Your agency could get into trouble trying to come up with one set of rules for religious matters and another for non-religious matters (e.g. allowing someone to watch a music video or sports game without headphones, but it is required for a church service) – but this is easily resolvable because no one should be listening in a common area something on her cellphone without headphones. I would approach HR from that angle – it’s disruptive, and yes, in this case it’s religious, which raises a number of problems of getting people to listen to religious content at work, but it really is that what is needed is a headphone mandate across the board to be respectful of everyone and to keep this space more peaceful.
4. The company is eliminating business email addresses and we need to create personal email accounts instead
I work for a contract agency and provide services to both schools and health authorities. My company has long had a 24-hour turnaround time for email and I’ve never had a problem with it. However, as our management changes, it has been decided that employees with company email addresses are a security obligation for the company and we will lose all of our business emails. We have been told to use Gmail or some other free service to create our own personal “work” email addresses.
I resist the thought that I will be expected to use email for communication and check it regularly as a prerequisite for my work, but I did not provide this resource. I also work * a lot * with and handle proprietary health information. Much of my business email communications, both internally and under our contracts, are subject to either FERPA or HIPAA. I have concerns about the legality and liability of using Gmail for these communications.
I’ve been pushing myself back with my supervisors who seem sympathetic and sharing these concerns, but I’m not receiving any updates and the email shutdown is imminent. There have been some group pushbacks, but most of my coworkers don’t use email the way I do (they work almost entirely at headquarters and I work mostly in the field) and don’t seem to be concerned about it.
what else can I do? I am considering refusing a private email address for work, but that would have a negative impact on my work, both from a practical point of view and from the perspective of a positive relationship with new management.
In what universe are personal email accounts more secure for the company than business accounts it controls? That’s … the exact opposite of how it should work. And you will lose access to these accounts if you leave them! Why why why? It’s annoying how nonsensical it is.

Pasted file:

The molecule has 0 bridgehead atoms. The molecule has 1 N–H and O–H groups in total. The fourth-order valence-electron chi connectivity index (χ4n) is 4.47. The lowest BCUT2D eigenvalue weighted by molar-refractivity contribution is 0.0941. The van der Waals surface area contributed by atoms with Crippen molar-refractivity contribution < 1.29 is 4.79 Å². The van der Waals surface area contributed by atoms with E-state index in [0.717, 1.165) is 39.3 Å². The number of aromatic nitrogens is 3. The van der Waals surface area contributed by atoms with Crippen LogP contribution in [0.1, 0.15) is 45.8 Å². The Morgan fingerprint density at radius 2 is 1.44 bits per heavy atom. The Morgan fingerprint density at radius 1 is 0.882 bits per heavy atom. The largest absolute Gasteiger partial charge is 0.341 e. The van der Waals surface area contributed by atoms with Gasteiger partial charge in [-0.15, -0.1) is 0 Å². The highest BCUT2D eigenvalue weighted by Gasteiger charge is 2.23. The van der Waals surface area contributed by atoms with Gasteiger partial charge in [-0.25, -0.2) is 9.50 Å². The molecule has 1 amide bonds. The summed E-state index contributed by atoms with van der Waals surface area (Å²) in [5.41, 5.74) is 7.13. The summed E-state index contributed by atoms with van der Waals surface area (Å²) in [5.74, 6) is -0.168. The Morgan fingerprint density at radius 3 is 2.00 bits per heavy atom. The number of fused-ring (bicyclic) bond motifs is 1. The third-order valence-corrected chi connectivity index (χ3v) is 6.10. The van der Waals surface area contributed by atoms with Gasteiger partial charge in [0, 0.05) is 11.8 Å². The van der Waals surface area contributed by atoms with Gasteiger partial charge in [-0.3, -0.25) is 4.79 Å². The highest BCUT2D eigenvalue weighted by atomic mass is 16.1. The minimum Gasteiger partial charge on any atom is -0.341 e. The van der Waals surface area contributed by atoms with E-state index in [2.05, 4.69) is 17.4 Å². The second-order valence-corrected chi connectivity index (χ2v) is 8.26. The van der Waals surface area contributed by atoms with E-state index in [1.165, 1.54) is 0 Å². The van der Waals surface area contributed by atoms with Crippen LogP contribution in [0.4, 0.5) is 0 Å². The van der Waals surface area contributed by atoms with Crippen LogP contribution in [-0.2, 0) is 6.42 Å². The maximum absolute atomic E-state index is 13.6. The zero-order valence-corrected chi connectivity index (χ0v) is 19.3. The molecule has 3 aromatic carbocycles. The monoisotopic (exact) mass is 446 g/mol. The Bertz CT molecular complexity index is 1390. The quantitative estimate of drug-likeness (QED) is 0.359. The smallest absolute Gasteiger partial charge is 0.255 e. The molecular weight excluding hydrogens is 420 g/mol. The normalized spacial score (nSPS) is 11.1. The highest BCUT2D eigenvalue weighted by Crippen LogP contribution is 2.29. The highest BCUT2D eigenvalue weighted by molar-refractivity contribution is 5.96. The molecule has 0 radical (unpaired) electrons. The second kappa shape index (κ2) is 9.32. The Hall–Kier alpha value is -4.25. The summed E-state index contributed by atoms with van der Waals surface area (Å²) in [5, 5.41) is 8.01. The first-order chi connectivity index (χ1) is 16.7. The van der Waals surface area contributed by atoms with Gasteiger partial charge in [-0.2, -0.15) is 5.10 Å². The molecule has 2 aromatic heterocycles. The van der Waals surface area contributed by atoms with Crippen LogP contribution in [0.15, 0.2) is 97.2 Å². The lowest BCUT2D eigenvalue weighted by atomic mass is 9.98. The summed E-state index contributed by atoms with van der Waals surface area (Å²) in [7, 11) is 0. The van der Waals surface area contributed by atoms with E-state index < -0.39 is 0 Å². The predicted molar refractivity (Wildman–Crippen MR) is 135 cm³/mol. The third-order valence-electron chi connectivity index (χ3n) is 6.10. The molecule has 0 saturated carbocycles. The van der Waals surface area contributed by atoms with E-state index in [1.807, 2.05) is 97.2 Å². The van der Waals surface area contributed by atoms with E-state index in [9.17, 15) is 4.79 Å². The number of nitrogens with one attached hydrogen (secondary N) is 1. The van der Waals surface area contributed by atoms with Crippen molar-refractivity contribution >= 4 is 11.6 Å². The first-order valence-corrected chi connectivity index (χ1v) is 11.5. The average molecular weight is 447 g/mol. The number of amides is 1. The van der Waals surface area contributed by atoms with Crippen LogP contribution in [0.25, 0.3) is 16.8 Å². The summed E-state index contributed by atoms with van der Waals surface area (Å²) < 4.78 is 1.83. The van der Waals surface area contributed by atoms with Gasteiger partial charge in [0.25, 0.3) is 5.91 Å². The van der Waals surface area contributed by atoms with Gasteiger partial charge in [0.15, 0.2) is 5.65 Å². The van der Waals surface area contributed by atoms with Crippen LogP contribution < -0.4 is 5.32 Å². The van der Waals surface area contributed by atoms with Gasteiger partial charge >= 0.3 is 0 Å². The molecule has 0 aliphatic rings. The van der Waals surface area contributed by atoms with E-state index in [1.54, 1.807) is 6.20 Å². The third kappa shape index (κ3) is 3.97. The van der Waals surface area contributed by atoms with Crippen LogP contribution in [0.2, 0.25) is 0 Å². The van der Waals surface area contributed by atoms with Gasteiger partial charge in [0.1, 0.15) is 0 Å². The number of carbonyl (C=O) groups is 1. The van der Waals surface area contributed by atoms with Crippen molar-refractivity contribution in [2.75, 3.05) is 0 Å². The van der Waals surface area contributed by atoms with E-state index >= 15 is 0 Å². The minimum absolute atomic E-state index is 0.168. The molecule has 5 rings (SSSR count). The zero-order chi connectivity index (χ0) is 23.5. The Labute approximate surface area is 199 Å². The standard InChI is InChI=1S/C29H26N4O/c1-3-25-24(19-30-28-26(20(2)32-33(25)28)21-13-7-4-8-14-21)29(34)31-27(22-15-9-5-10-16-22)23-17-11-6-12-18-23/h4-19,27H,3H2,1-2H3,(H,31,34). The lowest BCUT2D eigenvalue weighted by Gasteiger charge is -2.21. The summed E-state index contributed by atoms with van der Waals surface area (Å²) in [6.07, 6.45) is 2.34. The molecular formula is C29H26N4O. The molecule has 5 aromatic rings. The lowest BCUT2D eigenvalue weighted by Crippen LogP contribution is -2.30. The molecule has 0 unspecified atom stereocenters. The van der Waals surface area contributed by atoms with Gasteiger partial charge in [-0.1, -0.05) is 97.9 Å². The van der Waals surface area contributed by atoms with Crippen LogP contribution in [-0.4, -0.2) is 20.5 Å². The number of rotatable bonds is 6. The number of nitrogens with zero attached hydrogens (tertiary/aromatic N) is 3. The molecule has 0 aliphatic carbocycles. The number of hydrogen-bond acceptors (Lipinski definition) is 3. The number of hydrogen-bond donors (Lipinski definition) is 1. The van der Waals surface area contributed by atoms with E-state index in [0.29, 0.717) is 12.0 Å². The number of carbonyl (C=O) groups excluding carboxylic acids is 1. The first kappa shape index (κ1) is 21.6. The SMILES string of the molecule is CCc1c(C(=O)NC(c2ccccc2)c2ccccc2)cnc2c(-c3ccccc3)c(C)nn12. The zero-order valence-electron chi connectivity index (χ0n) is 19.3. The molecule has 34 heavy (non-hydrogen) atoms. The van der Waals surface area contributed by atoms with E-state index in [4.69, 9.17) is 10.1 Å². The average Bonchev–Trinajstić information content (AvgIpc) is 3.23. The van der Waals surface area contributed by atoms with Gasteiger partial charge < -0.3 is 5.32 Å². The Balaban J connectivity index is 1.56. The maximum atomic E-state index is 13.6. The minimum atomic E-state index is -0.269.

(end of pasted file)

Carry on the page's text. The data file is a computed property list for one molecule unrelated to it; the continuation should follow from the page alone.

If you haven’t documented how doing this would violate terms in your contracts, you should – and if your company has a legal department, you can try getting that documentation there. You could also try building a case for why? you have to keep a work account instead of trying to change their entire plan, but … I feel like they don’t care. You will likely argue that you can comply with FERPA and HIPAA from a personal email account as long as it has the same restrictions; I don’t know enough about FERPA to know if that’s true, but either way you’re missing out on the bigger point they need to own their business emails. (And how do they make sure you follow these restrictions on the contents of the account when you are no longer working for them? Agggh, that’s ridiculous.) If they don’t move after that, there may be nothing more you can do but take this as a serious sign of your new management’s intuition. (But yeah, I wouldn’t flatly refuse.)
5. Ongoing interviews vs. waiting for an application deadline
I was curious about how you’d conduct interviews on a rolling basis while the job application is open, rather than waiting for all of the resumes to be submitted and narrowing them down from the overall pool of candidates. Do you think employers should be open about what method they use when posting a job?
I firmly believe that you should at least look through the incoming résumés and not give up the review until a few weeks later – otherwise you risk missing out on strong candidates who may have taken on another job while waiting. There may be outstanding people in your applicant pool that you would totally miss out on if you didn’t speak to them sooner. [That said, to do this well, you need a very clear idea of what the bar is and what “exceptional” looks like, so that (a) you’re not spending time on early interviews with candidates who won’t look as exceptional once the whole pool is assembled (although there can be still be value to that, including helping to define your bar) and (b) you’re assessing “exceptional” based on objective metrics and not “this person reminds me of me” or “they know my neighbor.”]
Not you need Disclose to applicants whether or not you speak to people on a regular basis, but it’s wise as otherwise some applicants assume they have time by the end of the application deadline to apply – and you could miss them if you end up get a job early. I like to add something like, “We are interviewing all the time. So if you are interested, we recommend that you apply as soon as possible. “